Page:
I should preface this article with a brief explanation. I began studying the martial arts in 1970 at the age of 18 after I was jumped outside a high school dance by three teenage assailants. Fortunately the only real harm done was to my self esteem. At the time I suffered mostly from just a few simple punches. After that incident I decided I would never again be a helpless victim and since then have studied several arts. It is now 40 years since I started my journey.
During all these years since high school I have been lucky enough to be threatened with bodily harm by another human being on only three occasions. Interestingly, although one of these assailants years back was armed I still ended all three separate encounters without physical harm to either party. Surprisingly all of these incidents occurred while performing my chores as a doctor of Veterinary Medicine, not as you might suspect while walking in a dark alley.
Many years ago after the first incident and after working for some years as the attending veterinarian to the K-9 corps of several South Florida Police departments, I began to lecture about conflict avoidance to my veterinary colleagues.
Another recent incident now leads me to believe that it might be appropriate to once again discuss these concepts, but this time for the martial arts community. Sadly this last angry encounter was with another martial artist who confronted me inside my practice about an issue unrelated to veterinary medicine. His name and his reasons for threatening me are not relevant to this discussion except to say it was mostly about communication and miscommunication. What is relevant however is that I was forced to deal with a trained so-called high ranking but unreasonably angry individual who would not calm down or listen to reason.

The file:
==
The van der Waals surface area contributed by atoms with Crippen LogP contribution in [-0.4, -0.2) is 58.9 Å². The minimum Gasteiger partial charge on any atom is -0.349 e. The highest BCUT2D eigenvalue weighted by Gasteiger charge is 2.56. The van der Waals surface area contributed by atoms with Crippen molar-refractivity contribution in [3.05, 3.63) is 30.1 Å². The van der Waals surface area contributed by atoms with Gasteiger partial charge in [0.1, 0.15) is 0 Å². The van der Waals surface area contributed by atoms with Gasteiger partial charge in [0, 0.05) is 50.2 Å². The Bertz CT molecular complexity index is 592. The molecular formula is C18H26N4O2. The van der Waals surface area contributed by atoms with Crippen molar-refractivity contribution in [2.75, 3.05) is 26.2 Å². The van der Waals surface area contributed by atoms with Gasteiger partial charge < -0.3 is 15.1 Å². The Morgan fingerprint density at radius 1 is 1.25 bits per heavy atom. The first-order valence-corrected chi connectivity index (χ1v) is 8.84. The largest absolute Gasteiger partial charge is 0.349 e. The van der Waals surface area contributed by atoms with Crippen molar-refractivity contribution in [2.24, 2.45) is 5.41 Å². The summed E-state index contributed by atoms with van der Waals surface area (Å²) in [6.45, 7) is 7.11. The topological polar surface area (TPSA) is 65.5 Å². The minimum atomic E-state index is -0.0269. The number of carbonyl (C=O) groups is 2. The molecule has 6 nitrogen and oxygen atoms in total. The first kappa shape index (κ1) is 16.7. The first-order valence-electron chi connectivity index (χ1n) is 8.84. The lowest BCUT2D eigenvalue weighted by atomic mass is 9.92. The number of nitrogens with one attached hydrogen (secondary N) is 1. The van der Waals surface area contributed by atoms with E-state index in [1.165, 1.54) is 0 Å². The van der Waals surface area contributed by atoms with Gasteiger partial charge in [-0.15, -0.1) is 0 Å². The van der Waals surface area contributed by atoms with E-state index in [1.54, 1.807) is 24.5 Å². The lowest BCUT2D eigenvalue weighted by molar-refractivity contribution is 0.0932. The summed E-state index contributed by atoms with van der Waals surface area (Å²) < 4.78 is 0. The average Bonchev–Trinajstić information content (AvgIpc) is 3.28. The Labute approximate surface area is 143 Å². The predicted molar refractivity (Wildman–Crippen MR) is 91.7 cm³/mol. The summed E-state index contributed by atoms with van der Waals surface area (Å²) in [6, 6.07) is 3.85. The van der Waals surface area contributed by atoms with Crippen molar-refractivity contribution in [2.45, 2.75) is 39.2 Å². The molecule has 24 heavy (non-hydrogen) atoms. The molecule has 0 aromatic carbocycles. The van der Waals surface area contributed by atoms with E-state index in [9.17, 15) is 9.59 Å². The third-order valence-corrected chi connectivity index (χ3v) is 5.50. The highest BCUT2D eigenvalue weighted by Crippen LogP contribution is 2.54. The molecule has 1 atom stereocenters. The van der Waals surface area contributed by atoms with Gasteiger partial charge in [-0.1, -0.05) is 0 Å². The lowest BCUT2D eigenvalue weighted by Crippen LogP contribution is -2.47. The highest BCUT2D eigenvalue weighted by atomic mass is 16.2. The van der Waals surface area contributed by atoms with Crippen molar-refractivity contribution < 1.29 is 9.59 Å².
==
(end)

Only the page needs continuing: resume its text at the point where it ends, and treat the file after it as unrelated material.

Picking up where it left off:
I have trained for years to react to physical threats and to protect myself as a martial artist. Strangely however, when the time finally came when I could justifiably and legitimately respond with force I reacted instead as a veterinarian resolving a client conflict. Talk about ego confusion. Oh well. At least no one was hurt and no furniture got broken.
I really suffered a mental dilemma afterwards. I wondered if I should have instead reacted physically as a martial art master and when threatened jump into a Warrior mode? Since the other fellow has a higher rank from another school no one would have blamed me whether I won or lost. Given the circumstances I knew that if I won the fight I would clearly have been justified and the outcome might even have been spun as a martial arts success story for my style. Even if I lost, well then one could just say I was out ranked me all along so I’d have done the best I could under the circumstances.
Entering into a fight I didn’t ask for and didn’t start might have been the final confirmation of my martial arts training, but since I didn’t react physically I spent the next day pondering my decision. I knew deep down fear had nothing to do with it. I will truthfully say I wasn’t afraid. Believe me I know what fear is, and this time I wasn’t afraid. So why didn’t I go into a Warrior mode? Why didn’t I follow my martial arts training? Or did I?
This individual was acting irrationally and simply wouldn’t listen to a single word I said. He continued his finger- in- the -face pointing and threats to assault me. Rather than react physically however I decided to take him up on his dare to have me to call the police. The bottom line is that he was escorted from the premises by the police and told that to return would result in an arrest for trespassing. Fortunately no one was injured and as it turns out the cop had a 3rd Dan in Taekwondo.
Although I know what kind of example the other fellow sets for his students, the next day I was troubled about what kind of example I had made. It’s the same old eternal struggle within me that exists between activist War Hero and Warrior Monk.